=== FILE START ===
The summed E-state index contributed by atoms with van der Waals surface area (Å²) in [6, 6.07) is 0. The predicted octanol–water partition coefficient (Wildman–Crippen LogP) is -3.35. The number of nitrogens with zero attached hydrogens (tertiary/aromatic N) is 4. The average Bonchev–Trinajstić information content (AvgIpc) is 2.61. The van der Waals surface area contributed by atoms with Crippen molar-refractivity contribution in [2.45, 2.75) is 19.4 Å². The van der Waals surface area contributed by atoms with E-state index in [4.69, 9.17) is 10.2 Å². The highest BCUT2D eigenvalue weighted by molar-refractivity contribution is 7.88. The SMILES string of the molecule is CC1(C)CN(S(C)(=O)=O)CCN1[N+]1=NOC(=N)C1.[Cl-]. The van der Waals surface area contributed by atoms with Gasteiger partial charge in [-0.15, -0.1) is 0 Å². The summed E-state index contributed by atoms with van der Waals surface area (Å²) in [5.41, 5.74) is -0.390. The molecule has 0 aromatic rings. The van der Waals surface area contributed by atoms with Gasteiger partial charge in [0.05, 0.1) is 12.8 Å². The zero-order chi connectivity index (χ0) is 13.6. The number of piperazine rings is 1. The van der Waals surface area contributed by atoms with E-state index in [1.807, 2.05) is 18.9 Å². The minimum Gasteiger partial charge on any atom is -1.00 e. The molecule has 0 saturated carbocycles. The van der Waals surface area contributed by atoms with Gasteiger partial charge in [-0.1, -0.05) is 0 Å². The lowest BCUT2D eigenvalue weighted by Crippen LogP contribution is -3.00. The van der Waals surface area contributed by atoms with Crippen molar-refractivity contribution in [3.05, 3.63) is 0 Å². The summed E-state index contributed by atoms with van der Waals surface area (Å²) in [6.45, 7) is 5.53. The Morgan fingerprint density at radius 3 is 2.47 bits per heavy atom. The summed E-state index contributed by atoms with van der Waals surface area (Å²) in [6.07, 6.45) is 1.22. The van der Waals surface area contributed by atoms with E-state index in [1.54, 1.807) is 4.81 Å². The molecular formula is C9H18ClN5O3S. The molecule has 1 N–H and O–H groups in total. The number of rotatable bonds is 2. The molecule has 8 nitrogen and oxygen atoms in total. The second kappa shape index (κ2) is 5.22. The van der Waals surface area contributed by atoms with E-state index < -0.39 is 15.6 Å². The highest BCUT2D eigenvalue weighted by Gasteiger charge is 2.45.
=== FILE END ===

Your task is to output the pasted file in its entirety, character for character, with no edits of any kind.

The summed E-state index contributed by atoms with van der Waals surface area (Å²) in [6, 6.07) is 0. The predicted octanol–water partition coefficient (Wildman–Crippen LogP) is -3.35. The number of nitrogens with zero attached hydrogens (tertiary/aromatic N) is 4. The average Bonchev–Trinajstić information content (AvgIpc) is 2.61. The van der Waals surface area contributed by atoms with Crippen molar-refractivity contribution in [2.45, 2.75) is 19.4 Å². The van der Waals surface area contributed by atoms with E-state index in [4.69, 9.17) is 10.2 Å². The highest BCUT2D eigenvalue weighted by molar-refractivity contribution is 7.88. The SMILES string of the molecule is CC1(C)CN(S(C)(=O)=O)CCN1[N+]1=NOC(=N)C1.[Cl-]. The van der Waals surface area contributed by atoms with Gasteiger partial charge in [-0.15, -0.1) is 0 Å². The summed E-state index contributed by atoms with van der Waals surface area (Å²) in [5.41, 5.74) is -0.390. The molecule has 0 aromatic rings. The van der Waals surface area contributed by atoms with Gasteiger partial charge in [0.05, 0.1) is 12.8 Å². The zero-order chi connectivity index (χ0) is 13.6. The number of piperazine rings is 1. The van der Waals surface area contributed by atoms with E-state index in [1.807, 2.05) is 18.9 Å². The minimum Gasteiger partial charge on any atom is -1.00 e. The molecule has 0 saturated carbocycles. The van der Waals surface area contributed by atoms with Gasteiger partial charge in [-0.1, -0.05) is 0 Å². The lowest BCUT2D eigenvalue weighted by Crippen LogP contribution is -3.00. The van der Waals surface area contributed by atoms with Crippen molar-refractivity contribution in [3.05, 3.63) is 0 Å². The summed E-state index contributed by atoms with van der Waals surface area (Å²) in [6.45, 7) is 5.53. The Morgan fingerprint density at radius 3 is 2.47 bits per heavy atom. The summed E-state index contributed by atoms with van der Waals surface area (Å²) in [6.07, 6.45) is 1.22. The van der Waals surface area contributed by atoms with E-state index in [1.54, 1.807) is 4.81 Å². The molecular formula is C9H18ClN5O3S. The molecule has 1 N–H and O–H groups in total. The number of rotatable bonds is 2. The molecule has 8 nitrogen and oxygen atoms in total. The second kappa shape index (κ2) is 5.22. The van der Waals surface area contributed by atoms with E-state index < -0.39 is 15.6 Å². The highest BCUT2D eigenvalue weighted by Gasteiger charge is 2.45.